Coal is back | MoneyWeek

There is a “iron law of electricity,” says Robert Bryce on Forbes. “When forced to choose between dirty electricity and no electricity, people will choose dirty electricity every time. “

Global demand for electricity jumped about 5% in the first half of the year as the pandemic ebbed. Add to that a wind drought in Europe and now we have a mad global race to secure supplies of natural gas, coal and oil ahead of the northern hemisphere’s winter.

Global references soar

Futures contracts on Newcastle Coal, an Australian benchmark for thermal coal prices, have fallen from $ 57 per tonne a year ago to around $ 240 per tonne. Thermal coal is the type burned in power plants. About 70% of Indian electricity and 60% of Chinese electricity comes from coal. Prices in China have also reached record highs, Shivani Singh told Reuters. Zhengzhou thermal coal futures for January delivery hit a record 1,669.40 (£ 189) per tonne last Friday.

Cold weather exacerbated existing supply problems caused by flooding in major mining areas. Higher demand and prices would usually lead to increased supply, says Andy Uhler for But the disruption of Covid-19 and carbon emissions targets have kept Chinese mines from increasing production. American coal miners cannot easily increase their exports because building new coal infrastructure is politically toxic. Regulations also prevent Chinese energy producers from passing price fluctuations on to end users.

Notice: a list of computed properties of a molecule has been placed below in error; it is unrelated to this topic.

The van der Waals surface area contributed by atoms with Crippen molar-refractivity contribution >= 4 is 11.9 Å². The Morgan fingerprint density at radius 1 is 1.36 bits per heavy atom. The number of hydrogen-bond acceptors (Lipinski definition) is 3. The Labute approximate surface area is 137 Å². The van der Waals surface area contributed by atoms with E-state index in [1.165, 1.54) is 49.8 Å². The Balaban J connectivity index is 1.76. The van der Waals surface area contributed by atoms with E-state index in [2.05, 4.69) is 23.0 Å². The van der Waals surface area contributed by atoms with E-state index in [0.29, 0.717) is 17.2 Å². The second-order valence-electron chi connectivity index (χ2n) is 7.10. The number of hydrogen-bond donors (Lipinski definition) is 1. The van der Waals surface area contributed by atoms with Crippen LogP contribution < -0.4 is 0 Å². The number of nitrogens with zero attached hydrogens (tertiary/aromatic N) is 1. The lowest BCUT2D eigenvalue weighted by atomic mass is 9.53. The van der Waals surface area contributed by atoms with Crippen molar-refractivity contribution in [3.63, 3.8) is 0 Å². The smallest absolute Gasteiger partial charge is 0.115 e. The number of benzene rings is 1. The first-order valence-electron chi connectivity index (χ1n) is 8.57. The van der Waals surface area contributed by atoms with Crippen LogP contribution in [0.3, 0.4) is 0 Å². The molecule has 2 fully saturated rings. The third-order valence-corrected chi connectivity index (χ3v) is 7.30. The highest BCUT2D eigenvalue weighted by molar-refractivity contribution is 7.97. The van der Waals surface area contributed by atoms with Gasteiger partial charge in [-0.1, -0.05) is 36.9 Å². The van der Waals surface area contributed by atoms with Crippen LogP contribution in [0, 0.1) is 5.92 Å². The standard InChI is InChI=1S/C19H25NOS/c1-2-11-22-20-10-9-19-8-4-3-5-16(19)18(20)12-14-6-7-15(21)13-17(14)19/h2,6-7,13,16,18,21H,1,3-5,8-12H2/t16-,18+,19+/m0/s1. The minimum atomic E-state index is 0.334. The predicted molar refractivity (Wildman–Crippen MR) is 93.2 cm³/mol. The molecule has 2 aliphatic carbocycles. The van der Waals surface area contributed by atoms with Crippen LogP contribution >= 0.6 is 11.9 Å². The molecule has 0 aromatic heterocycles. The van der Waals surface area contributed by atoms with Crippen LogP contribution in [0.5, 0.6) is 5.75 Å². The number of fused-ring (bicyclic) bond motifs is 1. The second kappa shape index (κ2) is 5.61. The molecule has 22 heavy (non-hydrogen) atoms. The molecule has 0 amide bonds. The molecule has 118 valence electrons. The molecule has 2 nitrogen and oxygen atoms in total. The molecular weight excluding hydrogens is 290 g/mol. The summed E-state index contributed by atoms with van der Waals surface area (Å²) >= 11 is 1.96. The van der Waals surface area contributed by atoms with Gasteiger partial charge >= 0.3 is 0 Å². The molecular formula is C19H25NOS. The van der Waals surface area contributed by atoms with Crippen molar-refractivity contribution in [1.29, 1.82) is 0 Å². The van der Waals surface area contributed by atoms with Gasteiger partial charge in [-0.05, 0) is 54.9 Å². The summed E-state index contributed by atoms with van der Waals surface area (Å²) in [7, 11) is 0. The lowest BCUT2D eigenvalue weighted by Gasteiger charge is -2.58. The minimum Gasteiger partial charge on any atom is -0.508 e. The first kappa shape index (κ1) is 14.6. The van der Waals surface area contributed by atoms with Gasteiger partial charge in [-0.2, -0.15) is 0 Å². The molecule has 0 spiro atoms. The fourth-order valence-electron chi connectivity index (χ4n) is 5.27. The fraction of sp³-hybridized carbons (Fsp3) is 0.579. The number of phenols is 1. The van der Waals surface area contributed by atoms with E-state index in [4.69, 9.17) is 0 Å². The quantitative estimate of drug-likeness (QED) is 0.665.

“Chinese authorities say it takes an additional 100 million tonnes” of coal to fill power plant shortages, Rachel Millard told The Daily Telegraph. Miners in Mongolia were given “a simple instruction: dig more coal, fast.” Indian power plants are also grappling with alarming supplies. Beijing imposed an “informal embargo” on Australian coal late last year, adds Chris Leung of DBS. China previously imported around 25% of its coal from Australia, but turned to Russian and Indonesian suppliers following a diplomatic row with Canberra.

These import restrictions can now be relaxed to cover the coal deficit. In the UK, “coal has dropped from 40% of electricity production in 2012 to just 1.8% in 2020,” Jon Yeomans explains in The Sunday Times. Yet despite all the talk about the disappearance of coal, fuel remains a “key source of basic energy” in developing countries. Some 480 gigawatts – the equivalent of 150 Hinkley Point C – new coal-fired power plants are planned around the world. The city’s businesses are under increasing pressure to divest themselves: Anglo Pacific has become the latest miner to announce the sale of its thermal coal assets.

The environmental arguments against fuel are clear, says Jim Armitage in the same article. Coal generated more than 14 billion tonnes of CO2 in 2019, compared to “12 billion for oil and eight billion for gas”. But the trend towards “prohibition” often pushes first-rate companies to offload their coal assets to less reputable operators: good for their environmental reputation, but “bad for the planet”.

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